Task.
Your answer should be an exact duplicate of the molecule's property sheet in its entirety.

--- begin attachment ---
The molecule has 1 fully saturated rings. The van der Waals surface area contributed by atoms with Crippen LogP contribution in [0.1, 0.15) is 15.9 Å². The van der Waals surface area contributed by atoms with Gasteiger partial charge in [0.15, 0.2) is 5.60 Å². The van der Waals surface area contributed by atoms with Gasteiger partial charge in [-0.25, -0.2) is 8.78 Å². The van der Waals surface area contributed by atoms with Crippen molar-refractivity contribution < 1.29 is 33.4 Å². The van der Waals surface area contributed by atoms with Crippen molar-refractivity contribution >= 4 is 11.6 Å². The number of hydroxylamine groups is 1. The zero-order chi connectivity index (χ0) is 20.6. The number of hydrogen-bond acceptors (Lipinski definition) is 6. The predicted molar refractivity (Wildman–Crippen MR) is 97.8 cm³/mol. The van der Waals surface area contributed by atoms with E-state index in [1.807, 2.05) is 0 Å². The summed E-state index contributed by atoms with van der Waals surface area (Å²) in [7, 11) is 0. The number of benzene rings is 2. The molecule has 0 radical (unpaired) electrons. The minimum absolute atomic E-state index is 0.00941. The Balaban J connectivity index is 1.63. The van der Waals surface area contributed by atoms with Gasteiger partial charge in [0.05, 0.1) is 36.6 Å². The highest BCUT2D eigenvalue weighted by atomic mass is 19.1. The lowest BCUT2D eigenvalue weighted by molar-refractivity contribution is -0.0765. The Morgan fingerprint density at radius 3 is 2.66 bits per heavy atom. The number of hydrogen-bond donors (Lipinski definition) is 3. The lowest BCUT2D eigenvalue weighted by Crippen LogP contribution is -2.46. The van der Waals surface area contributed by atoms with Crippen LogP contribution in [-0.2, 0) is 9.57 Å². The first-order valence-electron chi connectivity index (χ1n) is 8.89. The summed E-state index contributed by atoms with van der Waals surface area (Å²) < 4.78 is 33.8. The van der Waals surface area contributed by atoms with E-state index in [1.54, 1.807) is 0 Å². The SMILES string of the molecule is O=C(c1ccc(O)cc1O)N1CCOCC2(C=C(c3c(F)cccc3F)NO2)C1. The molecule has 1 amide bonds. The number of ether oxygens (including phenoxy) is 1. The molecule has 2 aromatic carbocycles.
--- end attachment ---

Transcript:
The molecule has 1 fully saturated rings. The van der Waals surface area contributed by atoms with Crippen LogP contribution in [0.1, 0.15) is 15.9 Å². The van der Waals surface area contributed by atoms with Gasteiger partial charge in [0.15, 0.2) is 5.60 Å². The van der Waals surface area contributed by atoms with Gasteiger partial charge in [-0.25, -0.2) is 8.78 Å². The van der Waals surface area contributed by atoms with Crippen molar-refractivity contribution < 1.29 is 33.4 Å². The van der Waals surface area contributed by atoms with Crippen molar-refractivity contribution >= 4 is 11.6 Å². The number of hydroxylamine groups is 1. The zero-order chi connectivity index (χ0) is 20.6. The number of hydrogen-bond acceptors (Lipinski definition) is 6. The predicted molar refractivity (Wildman–Crippen MR) is 97.8 cm³/mol. The van der Waals surface area contributed by atoms with E-state index in [1.807, 2.05) is 0 Å². The summed E-state index contributed by atoms with van der Waals surface area (Å²) in [7, 11) is 0. The number of benzene rings is 2. The molecule has 0 radical (unpaired) electrons. The minimum absolute atomic E-state index is 0.00941. The Balaban J connectivity index is 1.63. The van der Waals surface area contributed by atoms with Gasteiger partial charge in [0.05, 0.1) is 36.6 Å². The highest BCUT2D eigenvalue weighted by atomic mass is 19.1. The lowest BCUT2D eigenvalue weighted by molar-refractivity contribution is -0.0765. The Morgan fingerprint density at radius 3 is 2.66 bits per heavy atom. The number of hydrogen-bond donors (Lipinski definition) is 3. The lowest BCUT2D eigenvalue weighted by Crippen LogP contribution is -2.46. The van der Waals surface area contributed by atoms with Crippen LogP contribution in [-0.2, 0) is 9.57 Å². The first-order valence-electron chi connectivity index (χ1n) is 8.89. The summed E-state index contributed by atoms with van der Waals surface area (Å²) < 4.78 is 33.8. The van der Waals surface area contributed by atoms with E-state index in [1.54, 1.807) is 0 Å². The SMILES string of the molecule is O=C(c1ccc(O)cc1O)N1CCOCC2(C=C(c3c(F)cccc3F)NO2)C1. The molecule has 1 amide bonds. The number of ether oxygens (including phenoxy) is 1. The molecule has 2 aromatic carbocycles.